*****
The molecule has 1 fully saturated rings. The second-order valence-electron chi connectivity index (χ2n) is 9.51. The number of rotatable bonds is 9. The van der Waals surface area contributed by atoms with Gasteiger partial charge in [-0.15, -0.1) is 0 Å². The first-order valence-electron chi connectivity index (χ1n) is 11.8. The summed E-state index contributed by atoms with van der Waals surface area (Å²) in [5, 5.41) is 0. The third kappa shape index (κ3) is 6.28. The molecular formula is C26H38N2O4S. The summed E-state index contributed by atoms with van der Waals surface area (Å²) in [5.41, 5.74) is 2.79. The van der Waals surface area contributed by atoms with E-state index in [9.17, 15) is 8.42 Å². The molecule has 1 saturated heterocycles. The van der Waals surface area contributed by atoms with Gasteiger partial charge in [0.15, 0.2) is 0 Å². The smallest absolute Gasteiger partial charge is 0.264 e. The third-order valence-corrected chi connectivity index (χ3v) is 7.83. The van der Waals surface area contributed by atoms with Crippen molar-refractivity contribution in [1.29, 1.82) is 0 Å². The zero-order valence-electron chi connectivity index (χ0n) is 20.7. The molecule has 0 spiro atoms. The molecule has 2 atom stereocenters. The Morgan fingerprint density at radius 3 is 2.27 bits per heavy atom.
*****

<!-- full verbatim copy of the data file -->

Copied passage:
The molecule has 1 fully saturated rings. The second-order valence-electron chi connectivity index (χ2n) is 9.51. The number of rotatable bonds is 9. The van der Waals surface area contributed by atoms with Gasteiger partial charge in [-0.15, -0.1) is 0 Å². The first-order valence-electron chi connectivity index (χ1n) is 11.8. The summed E-state index contributed by atoms with van der Waals surface area (Å²) in [5, 5.41) is 0. The third kappa shape index (κ3) is 6.28. The molecular formula is C26H38N2O4S. The summed E-state index contributed by atoms with van der Waals surface area (Å²) in [5.41, 5.74) is 2.79. The van der Waals surface area contributed by atoms with E-state index in [9.17, 15) is 8.42 Å². The molecule has 1 saturated heterocycles. The van der Waals surface area contributed by atoms with Gasteiger partial charge in [0.15, 0.2) is 0 Å². The smallest absolute Gasteiger partial charge is 0.264 e. The third-order valence-corrected chi connectivity index (χ3v) is 7.83. The van der Waals surface area contributed by atoms with Crippen molar-refractivity contribution in [1.29, 1.82) is 0 Å². The zero-order valence-electron chi connectivity index (χ0n) is 20.7. The molecule has 0 spiro atoms. The molecule has 2 atom stereocenters. The Morgan fingerprint density at radius 3 is 2.27 bits per heavy atom.